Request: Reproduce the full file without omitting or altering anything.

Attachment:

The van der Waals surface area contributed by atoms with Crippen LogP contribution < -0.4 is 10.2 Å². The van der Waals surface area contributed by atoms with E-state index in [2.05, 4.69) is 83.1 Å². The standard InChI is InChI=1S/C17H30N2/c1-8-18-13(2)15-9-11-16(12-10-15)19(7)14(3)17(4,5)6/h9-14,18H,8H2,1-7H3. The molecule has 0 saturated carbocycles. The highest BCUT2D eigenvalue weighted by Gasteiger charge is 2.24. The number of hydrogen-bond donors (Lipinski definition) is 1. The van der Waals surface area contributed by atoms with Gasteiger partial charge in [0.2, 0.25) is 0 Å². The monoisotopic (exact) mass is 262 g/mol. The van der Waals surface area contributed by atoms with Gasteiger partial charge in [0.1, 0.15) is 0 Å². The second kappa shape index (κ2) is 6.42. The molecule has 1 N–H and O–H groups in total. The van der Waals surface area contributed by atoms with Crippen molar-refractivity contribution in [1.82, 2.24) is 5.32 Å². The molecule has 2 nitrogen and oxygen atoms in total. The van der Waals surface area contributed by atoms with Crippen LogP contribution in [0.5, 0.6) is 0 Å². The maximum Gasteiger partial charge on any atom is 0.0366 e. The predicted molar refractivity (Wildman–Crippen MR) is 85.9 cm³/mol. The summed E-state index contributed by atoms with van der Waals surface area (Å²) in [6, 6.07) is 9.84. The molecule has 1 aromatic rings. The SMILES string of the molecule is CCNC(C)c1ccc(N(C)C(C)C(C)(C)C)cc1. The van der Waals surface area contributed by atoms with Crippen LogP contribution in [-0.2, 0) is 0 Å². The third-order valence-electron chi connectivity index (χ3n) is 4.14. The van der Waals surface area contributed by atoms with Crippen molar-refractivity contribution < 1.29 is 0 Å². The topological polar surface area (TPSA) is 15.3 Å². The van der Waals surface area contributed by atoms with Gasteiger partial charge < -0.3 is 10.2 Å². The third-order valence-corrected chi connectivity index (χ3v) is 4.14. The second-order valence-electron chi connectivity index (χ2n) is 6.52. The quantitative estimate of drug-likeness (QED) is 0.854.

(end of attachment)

The van der Waals surface area contributed by atoms with Crippen LogP contribution < -0.4 is 10.2 Å². The van der Waals surface area contributed by atoms with E-state index in [2.05, 4.69) is 83.1 Å². The standard InChI is InChI=1S/C17H30N2/c1-8-18-13(2)15-9-11-16(12-10-15)19(7)14(3)17(4,5)6/h9-14,18H,8H2,1-7H3. The molecule has 0 saturated carbocycles. The highest BCUT2D eigenvalue weighted by Gasteiger charge is 2.24. The number of hydrogen-bond donors (Lipinski definition) is 1. The van der Waals surface area contributed by atoms with Gasteiger partial charge in [0.2, 0.25) is 0 Å². The monoisotopic (exact) mass is 262 g/mol. The van der Waals surface area contributed by atoms with Gasteiger partial charge in [0.1, 0.15) is 0 Å². The second kappa shape index (κ2) is 6.42. The molecule has 1 N–H and O–H groups in total. The van der Waals surface area contributed by atoms with Crippen molar-refractivity contribution in [1.82, 2.24) is 5.32 Å². The molecule has 2 nitrogen and oxygen atoms in total. The van der Waals surface area contributed by atoms with Crippen LogP contribution in [0.5, 0.6) is 0 Å². The maximum Gasteiger partial charge on any atom is 0.0366 e. The predicted molar refractivity (Wildman–Crippen MR) is 85.9 cm³/mol. The summed E-state index contributed by atoms with van der Waals surface area (Å²) in [6, 6.07) is 9.84. The molecule has 1 aromatic rings. The SMILES string of the molecule is CCNC(C)c1ccc(N(C)C(C)C(C)(C)C)cc1. The van der Waals surface area contributed by atoms with Crippen LogP contribution in [-0.2, 0) is 0 Å². The third-order valence-electron chi connectivity index (χ3n) is 4.14. The van der Waals surface area contributed by atoms with Crippen molar-refractivity contribution < 1.29 is 0 Å². The topological polar surface area (TPSA) is 15.3 Å². The van der Waals surface area contributed by atoms with Gasteiger partial charge < -0.3 is 10.2 Å². The third-order valence-corrected chi connectivity index (χ3v) is 4.14. The second-order valence-electron chi connectivity index (χ2n) is 6.52. The quantitative estimate of drug-likeness (QED) is 0.854.